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The influence of teachers

Ann Swanson

It is always a thrill for teachers when former students do well. I keep track of many of them because their parents are still around even if they are not.

Conversely, I always say a prayer for those whose names make the police blotter. Most of them do not surprise me. If they were a handful in school chances are, I may read their names there. The system failed them or their parents did, or maybe it was a combination of the two.

When I think back to my teachers, I have to say that the teachers I had in grade school played a significant part in my development. The kindergarten teacher and I had similar styles of teaching. I realized that when I student-taught for her. I will never forget her passing. Her funeral was on the same day that my first baby was born. I was supposed to meet my cousin to attend, but my son had other ideas – I ended up at the hospital instead.

My third-grade teacher was a peach. We did so many neat things with Mrs. Reilly. She had the patience of a saint.

I loved my fifth-grade teacher. She was a talented artist and taught us all to use our creativity. I remember drawing birds with her and making cloth rabbit pictures. When I asked her to sign my autograph book, her printing was beautiful. She also drew some flowers for me. I still have it after all these years. It was sad when she lost most of her eyesight.

For sixth-grade I had my first male teacher. Mr. Duino was an excellent teacher. He knew how to speak Spanish so we got the first Puerto Rican student in our class. We all helped him learn English. That was in the days before English as second language was taught.

Next came junior high. I had some of the same teachers that my mother had. I guess you could say that they were old although they were probably not as old as I thought at the time. I remember Mrs. Krieger. She offered extra credit if you did your work neatly and made a cover for the week. I always earned extra credit even if I did not need it. I remember seeing that 105 on my papers. She was known to use her ruler on your knuckles if you misbehaved. That would not be tolerated today.

Mr. Mancuso was my favorite teacher in junior high and high school. He moved up with us. He was also our class advisor. He had us do a project with stocks. Our class invested in local companies. By the time we were ready to graduate, the class had a sizeable amount of money. We used that money to fund several of our class reunions. He was tough, but he was fun as well. One year when my husband and I went to an event at Chautauqua Institution I heard a voice say, “Annie”, when we walked by. I knew who it was instantly because he is the only teacher who ever called me that.

Another teacher that I remember was Mr. Schwert. He taught math. I ran into him again when I returned to college for my Masters Degree. I had his son as a student that year. He ended up having the chicken pox so I went to his home so that he would not fall behind. From that time on his son loved to read. They were so pleased that they gave me a gift certificate for a local restaurant which my mother and daughter and I used.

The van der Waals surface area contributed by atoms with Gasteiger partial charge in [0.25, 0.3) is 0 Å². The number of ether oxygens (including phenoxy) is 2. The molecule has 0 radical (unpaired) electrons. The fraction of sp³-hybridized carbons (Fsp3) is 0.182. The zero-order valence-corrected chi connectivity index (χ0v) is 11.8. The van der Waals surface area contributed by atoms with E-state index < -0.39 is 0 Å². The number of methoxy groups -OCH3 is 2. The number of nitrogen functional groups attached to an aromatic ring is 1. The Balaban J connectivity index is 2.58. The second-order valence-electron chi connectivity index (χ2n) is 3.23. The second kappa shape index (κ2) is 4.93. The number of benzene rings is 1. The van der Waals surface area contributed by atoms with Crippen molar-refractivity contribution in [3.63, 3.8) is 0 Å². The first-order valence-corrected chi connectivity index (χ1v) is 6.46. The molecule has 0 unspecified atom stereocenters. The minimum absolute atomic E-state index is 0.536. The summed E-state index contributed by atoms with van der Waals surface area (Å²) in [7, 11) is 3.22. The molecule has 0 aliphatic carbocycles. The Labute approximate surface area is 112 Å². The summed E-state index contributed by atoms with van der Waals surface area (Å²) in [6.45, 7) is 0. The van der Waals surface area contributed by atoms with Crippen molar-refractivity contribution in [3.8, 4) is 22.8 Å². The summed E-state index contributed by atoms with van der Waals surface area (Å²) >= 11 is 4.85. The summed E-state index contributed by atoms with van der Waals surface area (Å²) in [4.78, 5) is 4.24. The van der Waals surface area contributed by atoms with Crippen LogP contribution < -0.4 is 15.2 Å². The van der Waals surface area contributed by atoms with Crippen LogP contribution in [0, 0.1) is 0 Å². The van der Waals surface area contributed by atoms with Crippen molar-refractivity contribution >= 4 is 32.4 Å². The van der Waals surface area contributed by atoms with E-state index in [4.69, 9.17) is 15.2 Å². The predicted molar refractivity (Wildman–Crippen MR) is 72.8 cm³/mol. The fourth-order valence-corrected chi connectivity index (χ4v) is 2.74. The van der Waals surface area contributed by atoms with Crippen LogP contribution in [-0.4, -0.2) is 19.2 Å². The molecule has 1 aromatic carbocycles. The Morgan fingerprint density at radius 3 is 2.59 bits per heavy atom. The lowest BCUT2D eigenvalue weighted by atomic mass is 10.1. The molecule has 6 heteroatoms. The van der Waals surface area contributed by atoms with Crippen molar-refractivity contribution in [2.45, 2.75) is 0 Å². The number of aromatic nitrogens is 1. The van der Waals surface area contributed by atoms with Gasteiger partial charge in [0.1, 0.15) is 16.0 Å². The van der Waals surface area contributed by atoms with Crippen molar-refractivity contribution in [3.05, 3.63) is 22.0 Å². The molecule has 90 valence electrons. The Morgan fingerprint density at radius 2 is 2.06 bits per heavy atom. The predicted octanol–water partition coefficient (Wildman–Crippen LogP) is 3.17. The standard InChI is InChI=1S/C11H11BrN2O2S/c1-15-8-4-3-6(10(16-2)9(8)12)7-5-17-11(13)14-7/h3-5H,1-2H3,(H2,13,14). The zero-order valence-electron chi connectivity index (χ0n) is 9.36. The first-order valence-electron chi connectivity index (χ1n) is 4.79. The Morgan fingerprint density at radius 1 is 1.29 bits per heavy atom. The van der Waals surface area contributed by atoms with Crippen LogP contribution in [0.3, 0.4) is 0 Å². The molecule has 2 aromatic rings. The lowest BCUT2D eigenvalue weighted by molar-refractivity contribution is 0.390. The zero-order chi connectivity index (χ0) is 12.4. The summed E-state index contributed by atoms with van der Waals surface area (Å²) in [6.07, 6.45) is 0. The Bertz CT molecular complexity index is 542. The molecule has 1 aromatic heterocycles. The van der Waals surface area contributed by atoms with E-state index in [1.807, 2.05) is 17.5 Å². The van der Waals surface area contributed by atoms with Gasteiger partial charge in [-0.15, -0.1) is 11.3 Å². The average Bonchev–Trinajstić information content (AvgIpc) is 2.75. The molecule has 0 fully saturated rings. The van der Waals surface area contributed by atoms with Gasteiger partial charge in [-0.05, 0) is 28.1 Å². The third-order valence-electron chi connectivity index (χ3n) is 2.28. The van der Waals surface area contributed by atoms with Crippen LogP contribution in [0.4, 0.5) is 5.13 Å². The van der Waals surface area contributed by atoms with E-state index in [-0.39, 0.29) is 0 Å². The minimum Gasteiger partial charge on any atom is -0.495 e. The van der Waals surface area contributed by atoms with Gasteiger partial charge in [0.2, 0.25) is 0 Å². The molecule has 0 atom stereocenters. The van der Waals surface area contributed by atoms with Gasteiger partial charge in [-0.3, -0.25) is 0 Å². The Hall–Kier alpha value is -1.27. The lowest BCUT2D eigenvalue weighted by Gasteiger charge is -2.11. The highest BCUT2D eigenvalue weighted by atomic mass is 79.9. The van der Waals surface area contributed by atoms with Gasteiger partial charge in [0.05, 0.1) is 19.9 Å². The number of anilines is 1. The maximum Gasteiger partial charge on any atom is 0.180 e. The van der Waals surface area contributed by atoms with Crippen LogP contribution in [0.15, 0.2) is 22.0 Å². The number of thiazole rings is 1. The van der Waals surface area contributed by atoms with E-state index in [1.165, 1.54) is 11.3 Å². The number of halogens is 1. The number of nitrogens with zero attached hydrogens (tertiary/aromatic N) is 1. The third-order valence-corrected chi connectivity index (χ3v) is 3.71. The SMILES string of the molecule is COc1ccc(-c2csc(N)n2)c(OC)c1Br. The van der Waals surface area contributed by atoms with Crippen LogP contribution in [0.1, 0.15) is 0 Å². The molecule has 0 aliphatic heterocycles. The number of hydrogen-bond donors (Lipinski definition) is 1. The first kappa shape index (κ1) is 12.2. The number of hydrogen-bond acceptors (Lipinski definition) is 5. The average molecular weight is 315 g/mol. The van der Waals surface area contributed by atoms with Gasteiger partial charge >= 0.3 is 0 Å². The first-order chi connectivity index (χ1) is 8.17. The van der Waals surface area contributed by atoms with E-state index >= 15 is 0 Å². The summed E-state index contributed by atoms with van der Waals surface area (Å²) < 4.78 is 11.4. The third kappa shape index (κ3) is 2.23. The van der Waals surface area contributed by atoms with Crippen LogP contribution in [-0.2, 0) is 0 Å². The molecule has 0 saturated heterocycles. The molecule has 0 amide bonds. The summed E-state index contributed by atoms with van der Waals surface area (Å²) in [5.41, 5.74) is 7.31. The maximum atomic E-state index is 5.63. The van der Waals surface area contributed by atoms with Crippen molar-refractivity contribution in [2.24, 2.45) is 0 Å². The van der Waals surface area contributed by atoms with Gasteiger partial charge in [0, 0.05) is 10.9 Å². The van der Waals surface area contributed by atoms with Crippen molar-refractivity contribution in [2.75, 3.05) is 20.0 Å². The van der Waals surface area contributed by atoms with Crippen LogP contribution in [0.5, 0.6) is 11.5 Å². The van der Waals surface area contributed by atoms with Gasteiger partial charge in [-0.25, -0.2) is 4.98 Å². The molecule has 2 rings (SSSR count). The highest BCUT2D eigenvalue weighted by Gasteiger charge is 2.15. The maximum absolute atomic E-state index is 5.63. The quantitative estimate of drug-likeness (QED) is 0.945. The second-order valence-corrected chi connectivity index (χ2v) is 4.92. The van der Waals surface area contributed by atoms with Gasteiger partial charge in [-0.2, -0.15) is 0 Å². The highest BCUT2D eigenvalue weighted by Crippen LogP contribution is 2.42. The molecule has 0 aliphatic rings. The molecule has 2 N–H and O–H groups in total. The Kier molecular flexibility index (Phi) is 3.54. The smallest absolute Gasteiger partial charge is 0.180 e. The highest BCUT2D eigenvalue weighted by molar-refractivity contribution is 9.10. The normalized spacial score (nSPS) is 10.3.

As I think back to the years that I taught I wonder just how I am remembered. For some of the students I know because I see them frequently. Others, I see once in a while. If I was your teacher and you happen to see me do not be afraid to speak. I remember many of you. I recently met one former student at a family graduation party. She asked me if I remembered her. I did not recognize her, but when she told me who she was I told her I remembered her Halloween costume from when she was in kindergarten. Another young man who is now a husband and father, was at a family wedding. I had him in sixth grade. I recognized him. He introduced me to his children.

Recently in a local store a young man spoke. It took me a couple minutes to make the connection, but as we talked things fell into place. He was a neighbor.

At my volunteer station, I meet many former students. One young man proudly showed off his new baby that he pictured on his phone. He is one that I recognized right away.

A student I remember from her kindergarten days I see often with her own girls. She came with a broken leg. When I got sick and missed school she did not want to attend. I took the time to call her and assure her that I would be back as soon as I was better.

It certainly is strange the things you remember. I substitute taught all over the county before I went back full-time. My children got mad when we shopped because so many children stopped me to introduce me to their parents.

I loved my job. Teaching was just in my blood. I trained for the career because that was the only school that I could afford to go to, but the Lord had me under his wing. He knew where I belonged. In the end it was my avocation. Sometimes psychologists told me I got more out of the students than they had to give. That was a back-sided compliment that I was very satisfied with.

For those out there in the trenches, hang in there. I know that teaching is different than it was in my day, but there are so many rewards.

Ann Swanson writes from her home in Russell, PA. Contact at hickoryheightts1@verizon.net.

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